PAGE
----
Swedish prog band Isildurs Bane formed in 1976. They’ve recorded a string of albums, but their 2016 collaboration with Steve Hogarth really helped to bring them to a new audience. Their work, ‘Colours Not Found In Nature’ was given a live premier in November that year. A studio recording of the same name appeared in 2017.
Few bands have made such a dramatic musical turn as Radiohead between the release of their second album ‘The Bends’ and third album ‘OK Computer’. With ‘OK Computer’ Radiohead continued on a path of musical adventurousness and in looking to move forwards, they looked backwards in terms of influences. Instead of drawing from other indie and alternative sources, the album drew heavily from prog rock experimentation and made the band heroes to many fans of 70s experimental sounds.
For a band that only existed during an era when filming concerts was both cumbersome and expensive, there is a fair amount of Led Zeppelin footage in the archives. For years, all fans had to enjoy was the 1973 Madison Square Gardens material from the ‘Houses of The Holy’ tour – footage that Jimmy Page famously dislikes.
It felt like a minor miracle when, in 1989, the BBC showed footage of Zep in Denmark promoting their debut album. The small stage, no frills show was a world away from the giant colossus Zep would become just three years later, but was no less thrilling.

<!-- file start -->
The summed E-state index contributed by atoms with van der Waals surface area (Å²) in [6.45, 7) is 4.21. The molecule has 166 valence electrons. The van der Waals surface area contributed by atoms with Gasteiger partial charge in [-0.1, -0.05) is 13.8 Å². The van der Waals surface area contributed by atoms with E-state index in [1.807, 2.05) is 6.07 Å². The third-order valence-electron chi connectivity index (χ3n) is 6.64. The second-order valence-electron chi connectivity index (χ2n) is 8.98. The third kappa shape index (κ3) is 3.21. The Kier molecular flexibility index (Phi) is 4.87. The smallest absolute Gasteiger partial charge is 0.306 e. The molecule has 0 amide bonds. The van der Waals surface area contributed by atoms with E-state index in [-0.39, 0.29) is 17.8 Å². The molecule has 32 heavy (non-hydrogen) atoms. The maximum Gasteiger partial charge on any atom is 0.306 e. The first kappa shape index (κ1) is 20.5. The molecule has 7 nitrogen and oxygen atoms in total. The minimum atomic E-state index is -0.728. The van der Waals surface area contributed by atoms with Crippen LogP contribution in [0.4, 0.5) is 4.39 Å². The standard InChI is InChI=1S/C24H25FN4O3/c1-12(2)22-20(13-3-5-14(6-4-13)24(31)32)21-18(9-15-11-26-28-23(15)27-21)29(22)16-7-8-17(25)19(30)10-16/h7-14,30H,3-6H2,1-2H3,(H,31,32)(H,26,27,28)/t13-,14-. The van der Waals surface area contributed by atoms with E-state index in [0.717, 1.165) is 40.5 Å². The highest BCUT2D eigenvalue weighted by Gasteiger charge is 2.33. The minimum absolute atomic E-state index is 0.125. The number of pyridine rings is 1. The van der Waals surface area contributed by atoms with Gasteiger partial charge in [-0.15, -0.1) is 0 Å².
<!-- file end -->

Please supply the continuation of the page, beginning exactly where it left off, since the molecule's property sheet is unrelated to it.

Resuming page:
Throughout their forty year career, Motörhead became renowned for their no nonsense live shows. There are a vast amount of official live recordings in circulation, with the 1979-80 period especially well served on CD and various later period shows on DVD (including the excellent ‘Everything Louder Than Everything Else’, a show capturing Lemmy & chums promoting the excellent ‘1916’ album.
One of the last things anyone would have expected in the 90s was the return of Traffic, the 70s rock band featuring Steve Winwood and Jim Capaldi. Arguably Britain’s closest answer to Grateful Dead, brilliant as they were, Traffic’s lengthy jazz-rock derived jams belonged squarely in the early time frame where most of them were created. The likelihood of a Traffic comeback became increasingly unlikely once Steve Winwood’s pop-oriented solo career made him a massive star in the 1980s.